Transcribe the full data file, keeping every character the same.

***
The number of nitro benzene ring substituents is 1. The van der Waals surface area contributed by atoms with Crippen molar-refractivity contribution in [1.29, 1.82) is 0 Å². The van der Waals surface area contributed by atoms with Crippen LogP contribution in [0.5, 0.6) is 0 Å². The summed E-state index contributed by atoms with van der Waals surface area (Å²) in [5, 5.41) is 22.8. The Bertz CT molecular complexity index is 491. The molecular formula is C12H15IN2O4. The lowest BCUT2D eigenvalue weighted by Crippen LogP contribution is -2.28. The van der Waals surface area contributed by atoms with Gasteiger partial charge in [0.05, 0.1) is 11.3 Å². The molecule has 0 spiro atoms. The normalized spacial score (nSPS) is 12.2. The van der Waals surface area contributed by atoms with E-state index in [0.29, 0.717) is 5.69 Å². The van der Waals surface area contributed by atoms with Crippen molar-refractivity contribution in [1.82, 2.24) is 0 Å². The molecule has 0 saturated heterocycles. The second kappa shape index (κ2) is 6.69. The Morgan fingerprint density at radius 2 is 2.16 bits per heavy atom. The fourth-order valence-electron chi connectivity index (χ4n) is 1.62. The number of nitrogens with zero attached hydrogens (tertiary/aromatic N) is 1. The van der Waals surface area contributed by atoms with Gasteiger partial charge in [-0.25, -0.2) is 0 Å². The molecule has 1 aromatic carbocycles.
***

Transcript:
The number of nitro benzene ring substituents is 1. The van der Waals surface area contributed by atoms with Crippen molar-refractivity contribution in [1.29, 1.82) is 0 Å². The van der Waals surface area contributed by atoms with Crippen LogP contribution in [0.5, 0.6) is 0 Å². The summed E-state index contributed by atoms with van der Waals surface area (Å²) in [5, 5.41) is 22.8. The Bertz CT molecular complexity index is 491. The molecular formula is C12H15IN2O4. The lowest BCUT2D eigenvalue weighted by Crippen LogP contribution is -2.28. The van der Waals surface area contributed by atoms with Gasteiger partial charge in [0.05, 0.1) is 11.3 Å². The molecule has 0 spiro atoms. The normalized spacial score (nSPS) is 12.2. The van der Waals surface area contributed by atoms with E-state index in [0.29, 0.717) is 5.69 Å². The van der Waals surface area contributed by atoms with Crippen molar-refractivity contribution in [1.82, 2.24) is 0 Å². The molecule has 0 saturated heterocycles. The second kappa shape index (κ2) is 6.69. The Morgan fingerprint density at radius 2 is 2.16 bits per heavy atom. The fourth-order valence-electron chi connectivity index (χ4n) is 1.62. The number of nitrogens with zero attached hydrogens (tertiary/aromatic N) is 1. The van der Waals surface area contributed by atoms with Gasteiger partial charge in [-0.25, -0.2) is 0 Å². The molecule has 1 aromatic carbocycles.